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NEWS | Dec. 15, 2022

I Corps distributed command and control framework flourishes in Indo-Pacific

By Spc. Richard Carlisi I Corps

CAMP ASAKA, Japan – The implementation of a nodal mission command construct spanning the Indo-Pacific has flourished since its inception by America’s First Corps in 2021. In a predominately maritime region where traditionally large, centralized command and control is less suitable, the U.S. Army’s operational headquarters in the region has developed and refined a nodal approach to its mission of defending peace and security in the region.

“Distribution at the Corps level is a necessary condition for operations in the Indo-Pacific,” said Lt. Gen. Xavier Brunson, commanding general of America’s First Corps. “The Corps is not dispersed but deliberately placed in space and time, task-organized and purpose-built by mission and available resources.”

Committed to working with its allies and partners to uphold a free and open Indo-Pacific, America’s First Corps’ concept of a distributed command and control framework involves splitting the Corps into multiple smaller nodes in different locations. Exercises such as Yama Sakura in Japan and Cobra Gold in Thailand have proven the Corps is agile and able to adapt to a variety of different operations, trialing different concepts and getting to the point where tailorable packages can be sent to subordinate units within an operation.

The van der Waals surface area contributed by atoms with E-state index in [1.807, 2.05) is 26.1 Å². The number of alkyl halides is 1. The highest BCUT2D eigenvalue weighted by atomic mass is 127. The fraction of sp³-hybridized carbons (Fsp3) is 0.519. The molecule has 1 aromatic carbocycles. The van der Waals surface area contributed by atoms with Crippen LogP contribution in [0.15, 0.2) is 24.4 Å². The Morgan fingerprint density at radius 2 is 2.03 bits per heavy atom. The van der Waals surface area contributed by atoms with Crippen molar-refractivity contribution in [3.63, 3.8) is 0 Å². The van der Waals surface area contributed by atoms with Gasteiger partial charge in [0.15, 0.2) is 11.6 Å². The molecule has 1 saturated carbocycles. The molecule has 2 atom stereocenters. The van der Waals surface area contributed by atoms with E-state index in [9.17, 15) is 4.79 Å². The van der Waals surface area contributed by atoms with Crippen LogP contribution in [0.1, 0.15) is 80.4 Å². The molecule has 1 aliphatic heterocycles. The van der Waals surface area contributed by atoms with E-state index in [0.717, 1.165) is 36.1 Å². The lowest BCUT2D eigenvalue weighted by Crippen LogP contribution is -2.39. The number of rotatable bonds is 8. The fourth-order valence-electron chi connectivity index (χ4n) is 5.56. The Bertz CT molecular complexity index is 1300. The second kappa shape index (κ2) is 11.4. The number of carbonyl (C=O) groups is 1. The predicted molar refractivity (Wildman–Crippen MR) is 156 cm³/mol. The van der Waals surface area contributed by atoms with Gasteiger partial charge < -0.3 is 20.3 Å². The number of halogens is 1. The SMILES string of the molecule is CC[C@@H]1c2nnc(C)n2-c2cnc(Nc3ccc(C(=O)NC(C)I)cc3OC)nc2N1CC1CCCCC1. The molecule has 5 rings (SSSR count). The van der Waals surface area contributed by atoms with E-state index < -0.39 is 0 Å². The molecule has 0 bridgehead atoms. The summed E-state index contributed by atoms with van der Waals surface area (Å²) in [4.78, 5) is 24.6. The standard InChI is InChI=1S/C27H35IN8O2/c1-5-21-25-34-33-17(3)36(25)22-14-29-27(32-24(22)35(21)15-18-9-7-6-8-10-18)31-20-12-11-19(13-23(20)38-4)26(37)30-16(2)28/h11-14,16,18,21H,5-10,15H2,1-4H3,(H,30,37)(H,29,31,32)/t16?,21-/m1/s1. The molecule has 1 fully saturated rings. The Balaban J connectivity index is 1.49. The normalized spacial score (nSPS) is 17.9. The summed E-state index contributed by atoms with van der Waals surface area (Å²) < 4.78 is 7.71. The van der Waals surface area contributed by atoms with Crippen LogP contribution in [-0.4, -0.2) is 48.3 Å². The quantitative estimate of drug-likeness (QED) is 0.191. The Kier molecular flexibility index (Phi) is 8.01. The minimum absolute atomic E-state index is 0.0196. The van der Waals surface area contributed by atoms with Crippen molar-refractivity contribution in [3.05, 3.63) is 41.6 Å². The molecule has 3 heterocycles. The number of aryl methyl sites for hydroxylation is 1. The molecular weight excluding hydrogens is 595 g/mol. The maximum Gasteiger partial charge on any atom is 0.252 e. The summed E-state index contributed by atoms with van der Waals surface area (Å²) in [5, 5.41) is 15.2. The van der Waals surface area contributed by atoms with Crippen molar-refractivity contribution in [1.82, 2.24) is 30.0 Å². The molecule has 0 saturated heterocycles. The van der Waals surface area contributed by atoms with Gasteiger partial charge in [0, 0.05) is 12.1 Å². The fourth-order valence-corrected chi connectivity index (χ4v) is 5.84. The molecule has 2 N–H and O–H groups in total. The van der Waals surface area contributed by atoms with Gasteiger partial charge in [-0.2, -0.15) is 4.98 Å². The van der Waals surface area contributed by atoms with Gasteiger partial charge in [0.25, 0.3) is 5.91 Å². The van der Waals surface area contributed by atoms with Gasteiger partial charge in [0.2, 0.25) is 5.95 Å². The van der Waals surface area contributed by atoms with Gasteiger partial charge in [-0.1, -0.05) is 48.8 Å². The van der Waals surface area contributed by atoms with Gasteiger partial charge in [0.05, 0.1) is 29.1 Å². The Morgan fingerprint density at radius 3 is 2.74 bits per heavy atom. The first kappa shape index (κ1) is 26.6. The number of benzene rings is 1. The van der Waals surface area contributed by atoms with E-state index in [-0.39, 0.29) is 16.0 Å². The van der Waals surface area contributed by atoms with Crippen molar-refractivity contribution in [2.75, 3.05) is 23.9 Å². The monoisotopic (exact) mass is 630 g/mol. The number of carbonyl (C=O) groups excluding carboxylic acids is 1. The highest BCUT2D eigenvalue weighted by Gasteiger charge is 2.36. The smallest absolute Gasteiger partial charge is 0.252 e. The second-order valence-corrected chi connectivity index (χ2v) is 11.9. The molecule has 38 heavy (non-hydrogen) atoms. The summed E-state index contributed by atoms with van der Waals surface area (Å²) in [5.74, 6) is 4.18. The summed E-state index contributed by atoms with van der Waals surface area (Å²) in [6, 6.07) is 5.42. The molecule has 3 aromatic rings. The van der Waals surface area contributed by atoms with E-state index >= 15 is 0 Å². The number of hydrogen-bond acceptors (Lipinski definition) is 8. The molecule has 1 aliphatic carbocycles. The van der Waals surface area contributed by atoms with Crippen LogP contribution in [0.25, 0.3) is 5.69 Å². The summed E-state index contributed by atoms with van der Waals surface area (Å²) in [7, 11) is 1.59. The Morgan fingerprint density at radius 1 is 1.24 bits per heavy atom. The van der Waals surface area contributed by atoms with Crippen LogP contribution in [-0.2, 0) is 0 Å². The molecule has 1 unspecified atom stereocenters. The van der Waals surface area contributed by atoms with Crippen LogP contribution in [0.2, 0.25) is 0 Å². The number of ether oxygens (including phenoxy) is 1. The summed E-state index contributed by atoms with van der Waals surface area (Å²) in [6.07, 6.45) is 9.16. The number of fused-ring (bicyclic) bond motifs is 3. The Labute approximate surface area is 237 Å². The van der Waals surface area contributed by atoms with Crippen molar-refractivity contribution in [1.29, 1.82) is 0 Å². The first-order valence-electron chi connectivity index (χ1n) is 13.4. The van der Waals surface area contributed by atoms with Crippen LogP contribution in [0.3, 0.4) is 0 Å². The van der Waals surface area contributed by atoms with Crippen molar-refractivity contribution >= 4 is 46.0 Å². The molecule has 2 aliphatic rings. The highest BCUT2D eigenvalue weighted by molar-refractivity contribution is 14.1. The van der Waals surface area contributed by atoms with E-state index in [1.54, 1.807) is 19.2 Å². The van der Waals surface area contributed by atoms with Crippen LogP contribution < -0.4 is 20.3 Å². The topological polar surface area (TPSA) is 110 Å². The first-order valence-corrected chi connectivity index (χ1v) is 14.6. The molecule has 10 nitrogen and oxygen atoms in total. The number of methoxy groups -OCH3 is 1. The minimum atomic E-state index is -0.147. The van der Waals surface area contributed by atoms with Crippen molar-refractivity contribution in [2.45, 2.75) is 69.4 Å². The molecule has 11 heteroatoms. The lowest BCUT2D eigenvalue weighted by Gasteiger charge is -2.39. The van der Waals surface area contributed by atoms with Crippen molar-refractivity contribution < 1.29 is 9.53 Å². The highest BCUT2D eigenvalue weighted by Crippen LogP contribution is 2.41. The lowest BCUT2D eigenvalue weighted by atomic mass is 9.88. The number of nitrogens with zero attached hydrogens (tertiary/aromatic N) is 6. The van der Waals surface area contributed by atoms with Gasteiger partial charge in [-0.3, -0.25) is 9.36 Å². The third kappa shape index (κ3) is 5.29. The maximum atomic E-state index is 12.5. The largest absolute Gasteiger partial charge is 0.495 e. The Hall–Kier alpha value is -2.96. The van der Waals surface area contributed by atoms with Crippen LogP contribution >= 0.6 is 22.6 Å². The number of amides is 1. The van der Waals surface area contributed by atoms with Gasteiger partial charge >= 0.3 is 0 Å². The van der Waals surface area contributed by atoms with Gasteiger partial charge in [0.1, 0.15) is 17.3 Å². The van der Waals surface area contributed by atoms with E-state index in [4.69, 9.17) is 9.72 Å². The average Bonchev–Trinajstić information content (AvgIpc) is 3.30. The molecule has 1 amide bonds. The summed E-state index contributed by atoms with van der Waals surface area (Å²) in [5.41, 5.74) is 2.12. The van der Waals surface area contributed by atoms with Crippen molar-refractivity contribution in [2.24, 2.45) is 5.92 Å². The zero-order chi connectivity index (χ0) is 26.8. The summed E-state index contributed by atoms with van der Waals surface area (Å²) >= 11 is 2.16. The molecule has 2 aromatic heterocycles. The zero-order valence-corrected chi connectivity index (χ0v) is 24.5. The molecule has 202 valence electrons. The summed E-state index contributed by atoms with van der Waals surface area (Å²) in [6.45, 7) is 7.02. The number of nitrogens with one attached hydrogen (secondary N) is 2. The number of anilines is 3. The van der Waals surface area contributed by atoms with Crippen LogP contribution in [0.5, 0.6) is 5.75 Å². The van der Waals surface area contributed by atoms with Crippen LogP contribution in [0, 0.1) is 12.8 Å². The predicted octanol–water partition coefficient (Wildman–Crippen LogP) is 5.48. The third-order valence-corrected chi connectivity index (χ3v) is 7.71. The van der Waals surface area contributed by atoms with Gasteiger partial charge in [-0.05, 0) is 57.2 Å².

“Nodal distribution requires thinking very differently given the Indo-Pacific’s geography and geometry,” said Brunson. “Take Indonesia, for example, which includes over 17,000 islands that if you were to overlay them onto a map of the United States would stretch from Los Angeles out to 500 miles off the eastern seaboard.”

Several months after its implementation, a four-Stryker vehicle package and a robust communications capability flew via two C-17 Globemaster III aircraft from Joint Base Lewis-McChord, Washington, to Andersen Air Force Base, Guam,.. After performing mission command activities in flight, the small Corps node embarked aboard the United States Naval Ship City of Bismarck to prove an unprecedented Army Corps capability – executing mission command afloat.

“The traditional Corps structure simply doesn’t work in the Indo-Pacific region,” said Maj. Christopher Bartok, G-6 operations chief for America’s First Corps. “We have to be inherently joint and able to work with DOD, multinational and civilian partners by accessing the services we need to effectively command and control an operation over a vast area.”

Yama Sakura 83 and Cobra Gold demonstrated First Corps’ distributed command and control framework is capable of expanding outward, moving nodes west of the International Date Line from its headquarters at Joint Base Lewis-McChord.

“America’s First Corps must operate differently in this region,” said Brunson. “Distribution makes the Corps agile, resilient, scalable and most importantly – survivable.”